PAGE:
Has there ever been an internet company that has had so many attempts at finding an identity as Medium? In eight years there have been paywalls, memberships, editorial teams publishing Medium ‘magazines’, features teased then half launched before vanishing…for most people but not all and now a set of new features that seems to basically break down as WordPress.com (or maybe Squarespace) behind a Paywall. This is a particular departure as one of the few consistent things about Medium was the minimalist, clean nature of the publishing platform. A kind of Google homepage for blogging.
I published my first post on Medium seven years ago this week. Eventually I moved the majority of my web writing to it for about five years before moving back to WordPress last year when the weird paywall limited peoples free access to more than a handful of stories kicked in. It wasn’t like I was losing readers or anything – I don’t have that many(!) – but it felt like one pivot away from the open web too far.
I still run Web of Weeknotes on the platform and to be honest I don’t think that would have attracted anywhere near as many devotees if it wasn’t for Medium. For all its flaws it is an incredibly frictionless way of getting your words up on the web and it is still the nicest blogging experience as a writer in my experience.
To this day I believe it saved blogging – albeit a new, sanitised version of it – when longer form web writing was becoming rarer online. It gave new people a platform for their voices. Now do I wish that some (many) of them had stayed quiet….well that was always the risk with blogging anyway and new blood to shake up all the ‘veterans’ talking to each other in a cobwebbed corner of the internet was/is fantastic. Many of those new voices moved to their own platforms or newsletters – Medium was a jump-off for many or a tool for the occasional writer who didn’t want the hassle of their own domain.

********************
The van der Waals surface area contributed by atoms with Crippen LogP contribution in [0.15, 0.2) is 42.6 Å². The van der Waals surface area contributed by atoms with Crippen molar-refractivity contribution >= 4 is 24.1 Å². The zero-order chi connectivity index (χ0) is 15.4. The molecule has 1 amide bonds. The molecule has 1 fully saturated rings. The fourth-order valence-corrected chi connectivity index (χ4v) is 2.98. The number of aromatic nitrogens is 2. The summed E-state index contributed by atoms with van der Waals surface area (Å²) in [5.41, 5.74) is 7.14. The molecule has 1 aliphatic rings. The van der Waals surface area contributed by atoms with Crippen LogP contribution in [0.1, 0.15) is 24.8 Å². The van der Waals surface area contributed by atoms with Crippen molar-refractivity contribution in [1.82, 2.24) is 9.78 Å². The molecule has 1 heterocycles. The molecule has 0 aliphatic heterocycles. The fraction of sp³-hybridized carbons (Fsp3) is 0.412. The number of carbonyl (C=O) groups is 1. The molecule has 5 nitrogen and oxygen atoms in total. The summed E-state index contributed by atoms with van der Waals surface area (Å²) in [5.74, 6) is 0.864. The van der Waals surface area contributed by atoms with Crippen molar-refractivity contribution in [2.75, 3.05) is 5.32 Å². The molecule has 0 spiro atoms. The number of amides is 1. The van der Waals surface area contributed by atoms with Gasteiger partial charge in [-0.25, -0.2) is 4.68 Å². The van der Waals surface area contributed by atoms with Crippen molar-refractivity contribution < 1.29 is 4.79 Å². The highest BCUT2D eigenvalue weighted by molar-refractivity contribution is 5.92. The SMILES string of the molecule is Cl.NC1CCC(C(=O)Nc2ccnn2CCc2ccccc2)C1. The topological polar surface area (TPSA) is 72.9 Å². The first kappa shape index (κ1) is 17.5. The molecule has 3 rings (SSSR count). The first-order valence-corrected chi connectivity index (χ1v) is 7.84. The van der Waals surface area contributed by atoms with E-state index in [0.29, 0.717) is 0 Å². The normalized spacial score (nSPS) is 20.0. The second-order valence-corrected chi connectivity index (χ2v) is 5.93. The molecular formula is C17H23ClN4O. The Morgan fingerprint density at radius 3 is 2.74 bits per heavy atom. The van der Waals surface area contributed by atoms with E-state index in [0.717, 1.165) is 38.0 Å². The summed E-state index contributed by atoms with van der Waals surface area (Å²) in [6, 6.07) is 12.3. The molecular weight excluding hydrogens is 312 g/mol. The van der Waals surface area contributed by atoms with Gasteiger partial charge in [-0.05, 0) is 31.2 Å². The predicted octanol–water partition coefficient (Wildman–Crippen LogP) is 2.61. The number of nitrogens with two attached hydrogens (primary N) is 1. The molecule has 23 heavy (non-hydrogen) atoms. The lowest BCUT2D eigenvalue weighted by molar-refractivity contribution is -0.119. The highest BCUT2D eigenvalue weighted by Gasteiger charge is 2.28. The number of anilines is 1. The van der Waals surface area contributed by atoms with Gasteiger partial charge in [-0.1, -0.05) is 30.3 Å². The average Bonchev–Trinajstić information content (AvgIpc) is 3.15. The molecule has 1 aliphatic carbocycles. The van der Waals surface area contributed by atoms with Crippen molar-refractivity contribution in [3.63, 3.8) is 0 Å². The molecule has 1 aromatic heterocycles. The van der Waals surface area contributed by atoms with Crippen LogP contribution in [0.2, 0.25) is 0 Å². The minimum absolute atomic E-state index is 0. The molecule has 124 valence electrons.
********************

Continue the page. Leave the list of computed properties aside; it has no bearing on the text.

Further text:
Sure it had miserable accessibility support for years, the comments feature is still shambolic, week to week you never seemed to know how it would treat images and the aforementioned paywall stuff feels like a desperate attempt to monetize something that is a fundamental foundation of the web – words and links. Plus with millions of link newsletters out there now the curation is also available for free. In general I’ve never been convinced on their whole claim of bringing an audience to writers – I’ve never had a massive ‘hit’ but a few posts got several thousand readers and they seemed to be mainly from my own expanded networks rather than anyone new (apart from slightly spammy folks!). Maybe that only works if you sign-up to their ‘distribution deal’ and basically sign over your words and hide them from the rest of the world? Who knows.
I do wish Medium well with this latest change – selfishly I don’t want to try and unpick Weeknotes(!) but also blogging is my first love online and anything that encourages people to take the leap will always have a certain amount of support from me…even if it is a little grudging.